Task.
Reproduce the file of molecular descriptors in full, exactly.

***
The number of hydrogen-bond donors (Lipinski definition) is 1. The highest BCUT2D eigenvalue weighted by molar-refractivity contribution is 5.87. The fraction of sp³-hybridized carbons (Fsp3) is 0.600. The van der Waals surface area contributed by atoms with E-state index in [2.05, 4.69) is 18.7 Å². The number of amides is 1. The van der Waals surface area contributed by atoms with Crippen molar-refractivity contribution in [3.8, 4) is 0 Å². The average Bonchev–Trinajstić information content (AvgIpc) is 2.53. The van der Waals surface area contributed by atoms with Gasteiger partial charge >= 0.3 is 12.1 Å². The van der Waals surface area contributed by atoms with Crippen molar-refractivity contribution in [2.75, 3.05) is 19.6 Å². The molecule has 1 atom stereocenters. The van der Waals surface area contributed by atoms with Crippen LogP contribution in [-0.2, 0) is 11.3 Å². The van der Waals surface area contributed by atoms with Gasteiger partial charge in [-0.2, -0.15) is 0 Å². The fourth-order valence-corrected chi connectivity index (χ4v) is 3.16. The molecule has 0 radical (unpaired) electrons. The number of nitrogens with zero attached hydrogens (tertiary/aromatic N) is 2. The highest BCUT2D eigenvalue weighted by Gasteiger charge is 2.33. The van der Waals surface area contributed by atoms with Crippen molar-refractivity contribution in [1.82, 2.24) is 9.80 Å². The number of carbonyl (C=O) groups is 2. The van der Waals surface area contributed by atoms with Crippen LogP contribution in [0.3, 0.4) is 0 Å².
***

The number of hydrogen-bond donors (Lipinski definition) is 1. The highest BCUT2D eigenvalue weighted by molar-refractivity contribution is 5.87. The fraction of sp³-hybridized carbons (Fsp3) is 0.600. The van der Waals surface area contributed by atoms with E-state index in [2.05, 4.69) is 18.7 Å². The number of amides is 1. The van der Waals surface area contributed by atoms with Crippen molar-refractivity contribution in [3.8, 4) is 0 Å². The average Bonchev–Trinajstić information content (AvgIpc) is 2.53. The van der Waals surface area contributed by atoms with Gasteiger partial charge >= 0.3 is 12.1 Å². The van der Waals surface area contributed by atoms with Crippen molar-refractivity contribution in [2.75, 3.05) is 19.6 Å². The molecule has 1 atom stereocenters. The van der Waals surface area contributed by atoms with Crippen LogP contribution in [-0.2, 0) is 11.3 Å². The van der Waals surface area contributed by atoms with Gasteiger partial charge in [-0.2, -0.15) is 0 Å². The fourth-order valence-corrected chi connectivity index (χ4v) is 3.16. The molecule has 0 radical (unpaired) electrons. The number of nitrogens with zero attached hydrogens (tertiary/aromatic N) is 2. The highest BCUT2D eigenvalue weighted by Gasteiger charge is 2.33. The van der Waals surface area contributed by atoms with Crippen molar-refractivity contribution in [1.82, 2.24) is 9.80 Å². The number of carbonyl (C=O) groups is 2. The van der Waals surface area contributed by atoms with Crippen LogP contribution in [0.3, 0.4) is 0 Å².